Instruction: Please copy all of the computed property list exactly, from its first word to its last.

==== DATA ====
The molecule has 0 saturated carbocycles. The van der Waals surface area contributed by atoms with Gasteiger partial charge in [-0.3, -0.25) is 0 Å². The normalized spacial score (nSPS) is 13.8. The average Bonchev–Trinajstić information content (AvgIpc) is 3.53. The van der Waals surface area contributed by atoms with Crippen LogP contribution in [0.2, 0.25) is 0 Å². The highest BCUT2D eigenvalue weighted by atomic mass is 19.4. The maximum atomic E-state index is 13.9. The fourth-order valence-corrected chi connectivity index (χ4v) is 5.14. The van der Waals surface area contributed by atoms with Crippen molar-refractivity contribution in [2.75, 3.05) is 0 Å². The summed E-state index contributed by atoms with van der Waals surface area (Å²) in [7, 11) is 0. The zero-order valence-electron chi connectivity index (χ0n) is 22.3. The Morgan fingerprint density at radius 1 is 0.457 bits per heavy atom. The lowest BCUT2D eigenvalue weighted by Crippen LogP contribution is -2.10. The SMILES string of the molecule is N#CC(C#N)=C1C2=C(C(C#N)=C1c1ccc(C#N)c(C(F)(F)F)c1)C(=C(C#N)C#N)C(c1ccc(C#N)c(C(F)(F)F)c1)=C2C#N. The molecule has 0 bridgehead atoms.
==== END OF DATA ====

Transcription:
The molecule has 0 saturated carbocycles. The van der Waals surface area contributed by atoms with Gasteiger partial charge in [-0.3, -0.25) is 0 Å². The normalized spacial score (nSPS) is 13.8. The average Bonchev–Trinajstić information content (AvgIpc) is 3.53. The van der Waals surface area contributed by atoms with Crippen LogP contribution in [0.2, 0.25) is 0 Å². The highest BCUT2D eigenvalue weighted by atomic mass is 19.4. The maximum atomic E-state index is 13.9. The fourth-order valence-corrected chi connectivity index (χ4v) is 5.14. The van der Waals surface area contributed by atoms with Crippen molar-refractivity contribution in [2.75, 3.05) is 0 Å². The summed E-state index contributed by atoms with van der Waals surface area (Å²) in [7, 11) is 0. The zero-order valence-electron chi connectivity index (χ0n) is 22.3. The Morgan fingerprint density at radius 1 is 0.457 bits per heavy atom. The lowest BCUT2D eigenvalue weighted by Crippen LogP contribution is -2.10. The SMILES string of the molecule is N#CC(C#N)=C1C2=C(C(C#N)=C1c1ccc(C#N)c(C(F)(F)F)c1)C(=C(C#N)C#N)C(c1ccc(C#N)c(C(F)(F)F)c1)=C2C#N. The molecule has 0 bridgehead atoms.